Both the government's coronavirus scientific council (Teadusnõukoda) and the Health Board (Terviseamet) are working to allow children to go back to school after the Christmas break because there is no proof showing closing schools is beneficial, head of the scientific council Irja Lutsar said on ETV current affairs show "Esimene stuudio".
Lutsar said the aim of closing the schools was to decrease contacts between people, but schools should be reopened as soon as possible.
"The scientific council and the Health Board are working to open schools. The unfortunate part is that the knowledge of closing schools originates from the U.S. in the 1940s. It is old knowledge but it worked with the flu," Lutsar said on Tuesday.
Lutsar said closing schools even in areas where coronavirus is not a problem, is not the best idea.
"But the decision has been made. Now we should see how would it be possible to open the schools. Time should not be wasted on whether it was a good or bad decision, but rather on how can the schools be opened; what are the measures, which should be used. I did not recommend closing schools but let's be honest, I agreed with it," Lutsar said.
Now is not the time to close the state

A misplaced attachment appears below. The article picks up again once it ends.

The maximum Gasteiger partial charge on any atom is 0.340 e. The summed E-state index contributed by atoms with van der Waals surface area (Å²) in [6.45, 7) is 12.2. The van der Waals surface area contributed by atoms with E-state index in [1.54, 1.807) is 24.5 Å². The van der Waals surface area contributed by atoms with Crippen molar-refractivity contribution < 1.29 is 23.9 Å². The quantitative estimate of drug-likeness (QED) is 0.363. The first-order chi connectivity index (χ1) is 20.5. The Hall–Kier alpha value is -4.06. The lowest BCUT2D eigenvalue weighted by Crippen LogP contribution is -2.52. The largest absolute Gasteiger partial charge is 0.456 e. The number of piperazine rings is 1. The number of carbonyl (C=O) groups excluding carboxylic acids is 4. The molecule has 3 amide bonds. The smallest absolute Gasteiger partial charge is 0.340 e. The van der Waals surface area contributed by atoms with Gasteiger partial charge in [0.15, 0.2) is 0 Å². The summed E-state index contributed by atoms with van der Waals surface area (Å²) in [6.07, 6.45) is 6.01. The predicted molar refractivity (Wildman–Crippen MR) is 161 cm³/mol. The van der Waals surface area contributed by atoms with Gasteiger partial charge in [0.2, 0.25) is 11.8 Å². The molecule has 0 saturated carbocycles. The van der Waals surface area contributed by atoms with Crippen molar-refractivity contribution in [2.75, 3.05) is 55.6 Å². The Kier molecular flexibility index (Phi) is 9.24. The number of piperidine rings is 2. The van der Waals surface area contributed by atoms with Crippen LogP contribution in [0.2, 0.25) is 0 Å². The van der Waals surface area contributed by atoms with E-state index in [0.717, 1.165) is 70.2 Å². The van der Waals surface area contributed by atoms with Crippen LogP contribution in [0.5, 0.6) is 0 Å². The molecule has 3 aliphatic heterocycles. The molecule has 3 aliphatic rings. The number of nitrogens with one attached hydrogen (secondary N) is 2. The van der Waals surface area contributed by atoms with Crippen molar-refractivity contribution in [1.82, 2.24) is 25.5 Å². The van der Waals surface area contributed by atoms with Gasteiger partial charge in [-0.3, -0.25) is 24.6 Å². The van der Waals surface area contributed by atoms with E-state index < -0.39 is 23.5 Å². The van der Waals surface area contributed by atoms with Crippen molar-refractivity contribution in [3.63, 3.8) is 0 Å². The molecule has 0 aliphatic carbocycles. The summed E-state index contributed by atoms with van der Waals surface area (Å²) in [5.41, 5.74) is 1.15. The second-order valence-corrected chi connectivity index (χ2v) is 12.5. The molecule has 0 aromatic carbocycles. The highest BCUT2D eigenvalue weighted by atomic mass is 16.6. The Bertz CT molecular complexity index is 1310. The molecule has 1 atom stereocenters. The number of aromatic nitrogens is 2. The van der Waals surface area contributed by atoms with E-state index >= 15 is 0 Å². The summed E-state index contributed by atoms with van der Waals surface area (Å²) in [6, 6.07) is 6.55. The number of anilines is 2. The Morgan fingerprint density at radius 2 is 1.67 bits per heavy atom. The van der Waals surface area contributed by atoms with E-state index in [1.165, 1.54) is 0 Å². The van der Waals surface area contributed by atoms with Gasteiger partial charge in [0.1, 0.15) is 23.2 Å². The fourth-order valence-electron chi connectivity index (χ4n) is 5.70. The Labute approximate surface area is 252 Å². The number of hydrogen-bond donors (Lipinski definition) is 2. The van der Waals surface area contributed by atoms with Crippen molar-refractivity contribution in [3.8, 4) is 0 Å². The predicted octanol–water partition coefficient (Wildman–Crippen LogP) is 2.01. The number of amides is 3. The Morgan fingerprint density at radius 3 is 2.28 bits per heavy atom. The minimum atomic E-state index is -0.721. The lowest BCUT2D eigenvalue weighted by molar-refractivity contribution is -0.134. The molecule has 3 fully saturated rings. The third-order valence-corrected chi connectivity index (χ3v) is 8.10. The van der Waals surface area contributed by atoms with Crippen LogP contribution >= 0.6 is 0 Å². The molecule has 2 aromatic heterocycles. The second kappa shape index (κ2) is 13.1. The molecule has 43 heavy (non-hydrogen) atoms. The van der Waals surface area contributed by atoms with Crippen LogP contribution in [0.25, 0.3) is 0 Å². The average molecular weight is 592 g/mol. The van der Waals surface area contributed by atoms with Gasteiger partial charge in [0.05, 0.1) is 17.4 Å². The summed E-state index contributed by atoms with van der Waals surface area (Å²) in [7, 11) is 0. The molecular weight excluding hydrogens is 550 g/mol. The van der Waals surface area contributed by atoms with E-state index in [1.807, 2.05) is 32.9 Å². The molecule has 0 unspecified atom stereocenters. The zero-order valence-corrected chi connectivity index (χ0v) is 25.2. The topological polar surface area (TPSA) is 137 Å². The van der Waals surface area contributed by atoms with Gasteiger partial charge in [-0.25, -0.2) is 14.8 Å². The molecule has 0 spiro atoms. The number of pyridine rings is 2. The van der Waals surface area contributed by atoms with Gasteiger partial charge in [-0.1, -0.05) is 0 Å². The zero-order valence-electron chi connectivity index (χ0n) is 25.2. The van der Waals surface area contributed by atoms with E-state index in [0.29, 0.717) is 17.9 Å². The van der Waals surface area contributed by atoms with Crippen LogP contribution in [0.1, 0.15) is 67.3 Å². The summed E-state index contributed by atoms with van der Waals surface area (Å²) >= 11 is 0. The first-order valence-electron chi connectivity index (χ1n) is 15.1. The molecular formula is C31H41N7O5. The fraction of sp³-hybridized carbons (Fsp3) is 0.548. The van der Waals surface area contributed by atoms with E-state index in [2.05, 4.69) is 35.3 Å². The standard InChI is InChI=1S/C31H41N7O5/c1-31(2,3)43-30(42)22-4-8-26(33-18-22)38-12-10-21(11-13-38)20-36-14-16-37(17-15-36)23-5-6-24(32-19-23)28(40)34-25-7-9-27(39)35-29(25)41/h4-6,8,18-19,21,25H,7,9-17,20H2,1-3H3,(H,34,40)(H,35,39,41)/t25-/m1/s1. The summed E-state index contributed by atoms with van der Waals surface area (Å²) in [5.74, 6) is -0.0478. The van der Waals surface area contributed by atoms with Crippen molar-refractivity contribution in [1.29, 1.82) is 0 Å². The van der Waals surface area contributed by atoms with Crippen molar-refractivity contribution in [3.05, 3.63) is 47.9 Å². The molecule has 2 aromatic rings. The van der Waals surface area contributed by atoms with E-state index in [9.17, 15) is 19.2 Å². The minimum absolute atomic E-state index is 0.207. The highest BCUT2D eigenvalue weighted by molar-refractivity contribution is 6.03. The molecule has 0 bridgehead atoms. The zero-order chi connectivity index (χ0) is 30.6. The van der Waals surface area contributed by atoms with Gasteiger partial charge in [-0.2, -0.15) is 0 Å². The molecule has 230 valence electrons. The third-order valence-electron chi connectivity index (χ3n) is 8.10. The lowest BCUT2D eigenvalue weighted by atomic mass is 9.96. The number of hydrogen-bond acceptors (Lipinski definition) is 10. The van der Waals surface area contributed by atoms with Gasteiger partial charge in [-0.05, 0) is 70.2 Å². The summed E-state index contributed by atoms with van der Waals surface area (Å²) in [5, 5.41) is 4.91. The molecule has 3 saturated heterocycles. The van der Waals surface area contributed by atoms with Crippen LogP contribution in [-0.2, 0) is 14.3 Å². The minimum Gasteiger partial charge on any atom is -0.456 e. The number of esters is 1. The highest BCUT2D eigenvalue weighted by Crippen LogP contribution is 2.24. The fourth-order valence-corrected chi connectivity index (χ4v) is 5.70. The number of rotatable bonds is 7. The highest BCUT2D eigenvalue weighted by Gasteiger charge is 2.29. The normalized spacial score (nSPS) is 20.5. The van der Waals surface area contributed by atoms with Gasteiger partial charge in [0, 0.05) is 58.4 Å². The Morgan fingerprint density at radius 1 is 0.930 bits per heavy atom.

While several European states, including Lithuania, have established strict movement restrictions to stop the spread of the virus, Estonia has not done so. Lutsar said the situation in Estonia is not so bad that lockdown should be considered yet, but the scenario is not excluded.
"Now is not the time for it. Yes, the number of infected people and patients is increasing but we cannot only look at the number. 500 people per 100,000 people might seem scary, but we have to look at what's behind the number. First I see it has increased - if it's very fast. Yes, every week there have been more cases than a week earlier. Another thing - occupancy of hospitals. Around 350 to 400 people in all hospitals would be manageable, but onward...I can not say we won't establish stricter rules," Lutsar said.
Lutsar highlighted that in countries where strict restrictions have been established, the situation is not better.
Vaccination is the safest way to herd immunity
Lutsar said that in her opinion, the best way to exit the pandemic is the vaccine.
"I don't see a quick way out without the vaccine. Herd immunity would be possible, but it would take years. And this journey will definitely have victims. I see the advantages of the vaccine topping the disadvantages," Lutsar said.
For herd immunity, 70 to 75 percent of the people should be vaccinated, Lutsar said. "20 percent are children who we don't have to count," Lutsar said.
Editor: Roberta Vaino